And Volpa credited the Camden office of Gilmore & Associates Inc., a regional civil engineering firm, with providing $40,000 in services, including the site work for the new Peace Bridge. "They are really making this project move forward," Volpa said.

What's in the future?

"Our short-term goals are to expand in what the township already owns," Volpa said. However, land acquisition in the future could take the preserved space from the current 1,300 acres to 2,000.

Black Run's trailheads, which provide access and in some cases parking, include those on Kettle Run Road, near Bortons Road and from the Kings Grant development along a path owned by the MUA.

Trail improvements, the new Peace Bridge and other work are intended to enhance the experience and to make visitors understand "it's a place to feel safe," Volpa explained. Ambassadors conduct scheduled hikes, provide special guided tours and generally roam the acres answering questions and giving directions. Orange triangles along the trails have locator numbers, so a lost hiker can call 911 on a cell phone and give the exact location.

Like any development in the Pine Barrens, just about anything the Black Run Preserve wants to do requires permission from the New Jersey Pinelands Commission. Once plans are in place for the Peace Bridge, for example, the commission will be approached for a permit, Volpa said.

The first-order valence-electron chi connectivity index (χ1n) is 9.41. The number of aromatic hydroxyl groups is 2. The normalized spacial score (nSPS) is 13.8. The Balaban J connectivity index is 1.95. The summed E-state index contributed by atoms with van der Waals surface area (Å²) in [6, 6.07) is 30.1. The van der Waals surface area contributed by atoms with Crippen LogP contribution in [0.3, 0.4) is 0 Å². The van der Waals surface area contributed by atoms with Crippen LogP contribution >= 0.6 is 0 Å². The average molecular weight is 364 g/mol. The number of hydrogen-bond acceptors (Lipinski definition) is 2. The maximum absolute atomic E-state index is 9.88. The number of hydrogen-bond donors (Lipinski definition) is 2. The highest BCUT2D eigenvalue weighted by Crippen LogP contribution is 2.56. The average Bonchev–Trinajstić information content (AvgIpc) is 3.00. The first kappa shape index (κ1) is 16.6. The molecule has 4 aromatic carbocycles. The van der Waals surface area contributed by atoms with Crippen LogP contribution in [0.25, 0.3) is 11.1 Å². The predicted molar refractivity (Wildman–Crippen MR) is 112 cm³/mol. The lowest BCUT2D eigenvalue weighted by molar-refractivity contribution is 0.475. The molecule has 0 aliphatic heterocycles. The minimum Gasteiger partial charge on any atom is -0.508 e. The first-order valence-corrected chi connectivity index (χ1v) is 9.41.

A recent brainstorming meeting held by the Friends produced a lot of ideas, he said. They include trail improvements that would remove some dead ends, which require hiking in and then hiking out on the same path. "Everyone who hikes likes loops as opposed to ins and outs," Volpa said.

Additional space for parking and connecting trails to the town-owned property at the site of the former Aero-Haven Airport on Kettle Run Road also came up as projects at the visions meeting.

To Volpa, the Preserve's mission can be narrowed to three things: environment, economy and health. The environment is obvious. The economic mission is contributing to outdoor tourism in Evesham and the health goal is to promote the health of residents through outdoor recreation, particularly residents who might be cooped up in apartments, said Volpa, a Marlton resident who grew up in Sicklerville when it was mostly farms (he says he's been exploring "my whole life").

"It could truly be a gem for this township," Volpa said.